For current to flow through any circuit, it has to have a complete path from and back to the battery. We have the 12 volts up to the first brush on the alternator, then for the rest of the circuit, current flows through the second brush, through the green wire, through the regulator, then to ground and back to the battery.

Chrysler kept the green wire on the newer vehicles for the control wire. Your switching is done by that ASD relay instead of the ignition switch. The rest of the system is the same except the voltage regulator is built into the Engine Computer. That was done so the regulator could modify target charging voltage for a variety of conditions. The old electronic units had temperature compensation built in. With the regulator in the computer, it can adjust charging voltage in anticipation of the AC compressor turning on, changes in battery temperature, and it can stop the alternator from working momentarily when it needs that five horse power, like during wide-open-throttle.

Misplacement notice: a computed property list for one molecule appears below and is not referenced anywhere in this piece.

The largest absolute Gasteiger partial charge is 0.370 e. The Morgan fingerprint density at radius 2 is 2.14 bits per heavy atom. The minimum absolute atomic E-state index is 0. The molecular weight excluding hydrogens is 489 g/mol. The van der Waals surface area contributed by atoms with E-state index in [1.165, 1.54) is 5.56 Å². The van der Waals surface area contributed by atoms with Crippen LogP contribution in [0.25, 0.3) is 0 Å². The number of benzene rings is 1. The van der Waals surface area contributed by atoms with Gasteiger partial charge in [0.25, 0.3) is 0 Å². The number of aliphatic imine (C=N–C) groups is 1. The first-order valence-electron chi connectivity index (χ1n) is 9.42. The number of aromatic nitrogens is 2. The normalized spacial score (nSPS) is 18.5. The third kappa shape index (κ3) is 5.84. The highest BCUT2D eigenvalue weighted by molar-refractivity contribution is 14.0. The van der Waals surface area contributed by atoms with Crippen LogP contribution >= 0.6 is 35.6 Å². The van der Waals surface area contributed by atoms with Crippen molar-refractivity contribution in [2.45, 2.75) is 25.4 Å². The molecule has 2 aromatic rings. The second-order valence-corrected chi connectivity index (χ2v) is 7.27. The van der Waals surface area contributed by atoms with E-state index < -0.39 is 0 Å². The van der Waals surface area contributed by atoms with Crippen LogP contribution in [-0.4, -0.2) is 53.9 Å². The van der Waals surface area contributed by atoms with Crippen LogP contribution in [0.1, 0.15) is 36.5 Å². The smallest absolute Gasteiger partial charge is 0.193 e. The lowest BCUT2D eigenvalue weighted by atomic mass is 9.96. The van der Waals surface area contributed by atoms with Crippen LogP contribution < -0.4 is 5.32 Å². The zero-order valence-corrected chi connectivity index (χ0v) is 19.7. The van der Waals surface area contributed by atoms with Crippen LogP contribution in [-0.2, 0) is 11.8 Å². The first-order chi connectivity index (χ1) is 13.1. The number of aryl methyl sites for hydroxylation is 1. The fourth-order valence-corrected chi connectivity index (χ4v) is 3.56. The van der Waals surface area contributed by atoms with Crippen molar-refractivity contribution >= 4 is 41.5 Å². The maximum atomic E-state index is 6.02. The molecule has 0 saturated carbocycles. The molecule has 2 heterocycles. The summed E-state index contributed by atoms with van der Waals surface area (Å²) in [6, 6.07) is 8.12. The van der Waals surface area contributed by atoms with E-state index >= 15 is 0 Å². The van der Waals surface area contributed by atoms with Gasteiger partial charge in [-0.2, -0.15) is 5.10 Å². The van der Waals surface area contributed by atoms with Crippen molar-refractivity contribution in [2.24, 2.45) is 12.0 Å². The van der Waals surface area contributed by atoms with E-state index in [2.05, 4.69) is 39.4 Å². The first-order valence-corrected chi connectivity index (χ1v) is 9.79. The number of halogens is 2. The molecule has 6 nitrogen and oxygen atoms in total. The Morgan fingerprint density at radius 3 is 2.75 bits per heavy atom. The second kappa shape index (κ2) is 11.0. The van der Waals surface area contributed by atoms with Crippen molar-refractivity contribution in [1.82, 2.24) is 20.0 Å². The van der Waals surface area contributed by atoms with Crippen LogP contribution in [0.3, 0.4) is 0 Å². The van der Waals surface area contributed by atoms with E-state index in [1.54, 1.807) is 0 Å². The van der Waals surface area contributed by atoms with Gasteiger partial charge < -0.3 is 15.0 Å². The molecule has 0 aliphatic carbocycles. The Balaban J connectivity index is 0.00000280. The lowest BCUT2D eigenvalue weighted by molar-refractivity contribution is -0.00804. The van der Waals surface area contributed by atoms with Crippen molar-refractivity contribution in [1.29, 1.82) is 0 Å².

Once the current flows through the regulator, it goes to ground through the pair of "power" ground wires. "Power" grounds just means they are for the high-current circuits including injectors, relays and solenoids, and anything else that will be pulsing or varying. There's two other "signal" ground wires for sensor circuits. Each ground wire has a duplicate in case one has a less-than-perfect connection.

The regulator monitors system voltage on one of the multiple 12 volt feed wires to the computer. That circuit doesn't cause charging problems because it is also used for other functions. Typically the engine won't even run when any of those 12 volt feeds is missing, so you'd be diagnosing a no-start condition, not a charging problem.